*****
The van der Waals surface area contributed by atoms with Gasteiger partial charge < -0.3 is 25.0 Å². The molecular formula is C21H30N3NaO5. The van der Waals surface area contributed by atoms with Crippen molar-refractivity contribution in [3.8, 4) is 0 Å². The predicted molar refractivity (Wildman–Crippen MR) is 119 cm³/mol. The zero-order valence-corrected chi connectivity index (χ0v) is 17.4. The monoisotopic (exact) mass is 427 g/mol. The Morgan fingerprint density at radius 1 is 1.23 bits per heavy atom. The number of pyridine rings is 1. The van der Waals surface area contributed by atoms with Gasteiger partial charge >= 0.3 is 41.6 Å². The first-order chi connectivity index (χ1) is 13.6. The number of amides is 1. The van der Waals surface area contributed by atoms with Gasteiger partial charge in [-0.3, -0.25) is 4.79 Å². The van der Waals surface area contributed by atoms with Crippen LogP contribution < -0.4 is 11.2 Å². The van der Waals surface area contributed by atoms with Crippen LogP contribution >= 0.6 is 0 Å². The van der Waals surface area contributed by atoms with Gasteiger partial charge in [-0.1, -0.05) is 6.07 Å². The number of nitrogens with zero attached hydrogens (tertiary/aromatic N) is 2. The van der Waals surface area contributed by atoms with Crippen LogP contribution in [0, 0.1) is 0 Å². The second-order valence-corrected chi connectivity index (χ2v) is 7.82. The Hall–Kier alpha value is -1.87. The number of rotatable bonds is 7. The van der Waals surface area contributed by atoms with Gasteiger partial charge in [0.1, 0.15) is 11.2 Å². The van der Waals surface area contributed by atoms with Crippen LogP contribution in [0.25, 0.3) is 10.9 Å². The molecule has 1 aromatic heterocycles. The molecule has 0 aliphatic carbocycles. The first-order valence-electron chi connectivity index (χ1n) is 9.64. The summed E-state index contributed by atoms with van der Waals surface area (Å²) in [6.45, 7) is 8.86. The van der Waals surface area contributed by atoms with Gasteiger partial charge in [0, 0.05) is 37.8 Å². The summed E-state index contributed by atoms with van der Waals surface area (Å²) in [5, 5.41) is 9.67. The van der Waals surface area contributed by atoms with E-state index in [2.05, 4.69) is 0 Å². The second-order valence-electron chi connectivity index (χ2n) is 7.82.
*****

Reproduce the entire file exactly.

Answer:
The van der Waals surface area contributed by atoms with Gasteiger partial charge < -0.3 is 25.0 Å². The molecular formula is C21H30N3NaO5. The van der Waals surface area contributed by atoms with Crippen molar-refractivity contribution in [3.8, 4) is 0 Å². The predicted molar refractivity (Wildman–Crippen MR) is 119 cm³/mol. The zero-order valence-corrected chi connectivity index (χ0v) is 17.4. The monoisotopic (exact) mass is 427 g/mol. The Morgan fingerprint density at radius 1 is 1.23 bits per heavy atom. The number of pyridine rings is 1. The van der Waals surface area contributed by atoms with Gasteiger partial charge >= 0.3 is 41.6 Å². The first-order chi connectivity index (χ1) is 13.6. The number of amides is 1. The van der Waals surface area contributed by atoms with Gasteiger partial charge in [-0.3, -0.25) is 4.79 Å². The van der Waals surface area contributed by atoms with Crippen LogP contribution < -0.4 is 11.2 Å². The van der Waals surface area contributed by atoms with Crippen LogP contribution >= 0.6 is 0 Å². The van der Waals surface area contributed by atoms with Gasteiger partial charge in [-0.1, -0.05) is 6.07 Å². The number of nitrogens with zero attached hydrogens (tertiary/aromatic N) is 2. The van der Waals surface area contributed by atoms with Crippen LogP contribution in [0, 0.1) is 0 Å². The second-order valence-corrected chi connectivity index (χ2v) is 7.82. The Hall–Kier alpha value is -1.87. The number of rotatable bonds is 7. The van der Waals surface area contributed by atoms with Gasteiger partial charge in [0.1, 0.15) is 11.2 Å². The van der Waals surface area contributed by atoms with Crippen LogP contribution in [0.25, 0.3) is 10.9 Å². The molecule has 1 aromatic heterocycles. The molecule has 0 aliphatic carbocycles. The first-order valence-electron chi connectivity index (χ1n) is 9.64. The summed E-state index contributed by atoms with van der Waals surface area (Å²) in [6.45, 7) is 8.86. The van der Waals surface area contributed by atoms with Gasteiger partial charge in [0, 0.05) is 37.8 Å². The summed E-state index contributed by atoms with van der Waals surface area (Å²) in [5, 5.41) is 9.67. The van der Waals surface area contributed by atoms with E-state index in [2.05, 4.69) is 0 Å². The second-order valence-electron chi connectivity index (χ2n) is 7.82.